Music Review: Solo And Chamber Music For Flute

I attended the Solo and Chamber Music for Flute in the Light Recital Hall on Tuesday, November 07, 2006 at 7:30p.m. UW Whitewater’s Music Department presented a Music Mosaics Concert featuring Robin Fellows, who played flute, Myung-Hee Chung, who played piano, and Julie Cross, who sang soprano.

After skimming the program before the performance began, I noticed the phrase Cantata No. 45, and remembered learning about Cantatas at the beginning of the music section for WOTA. Cantata is a choral work with one or more soloists and an instrument ensemble.

The particular Cantata that was being played was in the second song, “Gott, ist Unser Sonn’ und Schild” by J.S. Bach and was used as a duet between the flute and the singer with the chorus of the piano.

The first song, “Wer Gott bekennt aus wahren Herzensgrund,” was also by J.S. Bach, but had a more joyful and upbeat melody.
The rest of the performance was done using only the piano and flute. The third song, by Louis Ganne, was “Andante et Scherzo” and had three different parts to it. The beginning was a sad and somber tone, the middle had a lot of flute repetition, and the end was a quick pace.

In the final piece before the intermission were a sort of bi-polar mood swings in Garbriel Faure’s “Fantasie” which were broken up into two parts: Andantino where the piano was low and somber and the flute alternated between high and low pitches, and also Allegro where both instruments repeated after the other in an excited harmony.

After the intermission “Sonatina for Flute and Piano,” by Eldin Burton, began with three different mini sections of Allegretto Grazioso, of deep, somber, yet high pitches; Andantino Sognando, of calming lullabies that turned to fearful confusion; and Allegro Giocoso, an upbeat rhythm with a quick pace.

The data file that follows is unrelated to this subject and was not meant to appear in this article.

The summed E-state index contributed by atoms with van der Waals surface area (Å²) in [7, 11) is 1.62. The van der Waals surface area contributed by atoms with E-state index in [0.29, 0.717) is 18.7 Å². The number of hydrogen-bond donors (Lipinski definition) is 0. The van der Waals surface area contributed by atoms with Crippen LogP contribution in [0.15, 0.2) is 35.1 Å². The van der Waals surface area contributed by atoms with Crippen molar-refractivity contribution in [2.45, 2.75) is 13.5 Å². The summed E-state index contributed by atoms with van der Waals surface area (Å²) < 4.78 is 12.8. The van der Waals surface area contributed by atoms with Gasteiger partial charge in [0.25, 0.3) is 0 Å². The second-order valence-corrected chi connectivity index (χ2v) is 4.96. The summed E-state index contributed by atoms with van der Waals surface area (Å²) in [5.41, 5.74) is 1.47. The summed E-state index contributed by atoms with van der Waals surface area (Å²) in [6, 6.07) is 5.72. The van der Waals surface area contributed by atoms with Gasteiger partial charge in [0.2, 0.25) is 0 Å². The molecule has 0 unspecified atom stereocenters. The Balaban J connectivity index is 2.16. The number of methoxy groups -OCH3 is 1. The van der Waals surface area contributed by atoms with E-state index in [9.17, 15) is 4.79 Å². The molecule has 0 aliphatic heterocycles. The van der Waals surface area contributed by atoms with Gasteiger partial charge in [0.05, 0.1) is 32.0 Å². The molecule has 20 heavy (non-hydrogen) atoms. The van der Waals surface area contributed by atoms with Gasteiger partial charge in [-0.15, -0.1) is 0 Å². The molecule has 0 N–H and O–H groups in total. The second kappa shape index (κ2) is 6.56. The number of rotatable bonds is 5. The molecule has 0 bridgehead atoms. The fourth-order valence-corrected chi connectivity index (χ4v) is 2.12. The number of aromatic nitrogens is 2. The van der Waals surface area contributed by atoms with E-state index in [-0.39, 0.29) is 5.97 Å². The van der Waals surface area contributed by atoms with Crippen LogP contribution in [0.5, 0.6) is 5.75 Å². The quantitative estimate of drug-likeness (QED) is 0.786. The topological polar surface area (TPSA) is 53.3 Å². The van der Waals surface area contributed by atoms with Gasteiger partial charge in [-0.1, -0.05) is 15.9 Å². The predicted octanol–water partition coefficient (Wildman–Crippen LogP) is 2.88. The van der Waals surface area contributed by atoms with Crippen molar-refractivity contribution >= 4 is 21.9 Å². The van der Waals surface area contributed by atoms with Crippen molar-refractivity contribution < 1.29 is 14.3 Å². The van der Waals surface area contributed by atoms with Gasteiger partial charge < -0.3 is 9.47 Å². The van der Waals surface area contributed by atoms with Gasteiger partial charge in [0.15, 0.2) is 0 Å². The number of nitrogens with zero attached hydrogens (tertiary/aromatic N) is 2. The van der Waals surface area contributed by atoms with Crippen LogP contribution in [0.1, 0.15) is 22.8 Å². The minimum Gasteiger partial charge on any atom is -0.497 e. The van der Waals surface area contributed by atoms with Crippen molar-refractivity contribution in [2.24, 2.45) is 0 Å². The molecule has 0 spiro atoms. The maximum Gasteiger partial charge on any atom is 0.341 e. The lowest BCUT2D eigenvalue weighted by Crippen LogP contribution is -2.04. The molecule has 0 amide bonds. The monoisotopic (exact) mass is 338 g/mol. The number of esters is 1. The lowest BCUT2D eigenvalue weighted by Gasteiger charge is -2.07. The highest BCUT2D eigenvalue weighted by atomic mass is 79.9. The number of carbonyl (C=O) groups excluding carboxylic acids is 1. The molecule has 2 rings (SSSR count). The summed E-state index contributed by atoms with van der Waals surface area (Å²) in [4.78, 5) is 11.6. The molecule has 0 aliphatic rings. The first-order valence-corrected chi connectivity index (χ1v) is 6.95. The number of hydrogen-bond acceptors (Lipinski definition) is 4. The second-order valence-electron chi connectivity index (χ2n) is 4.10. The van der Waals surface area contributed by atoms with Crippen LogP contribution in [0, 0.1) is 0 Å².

The very last piece was “Serenade” by Howard Hanson. This particular song started off slow and somber, and then picked up with the piano repeating while the flute danced, then slowly began to die down, and then ended with a gentle resurrection to life again.

I found this event to be quite enjoyable, however, I think it could use less or shorter pauses. By pauses, I mean, the performers kept exiting the stage after each song section, including the intermission, but it was too much of looking at an empty stage for my taste.

It seemed awkward and nobody knew why they kept leaving; many people kept looking around or whispering, and weren’t really sure when to clap either. I was very surprised with how complete their music sounded with only a singer, a piano, and a flute.

I was shocked at how well they did with the small amount that they had to work with. I would definitely recommend this to others as long as they know to expect some delays.

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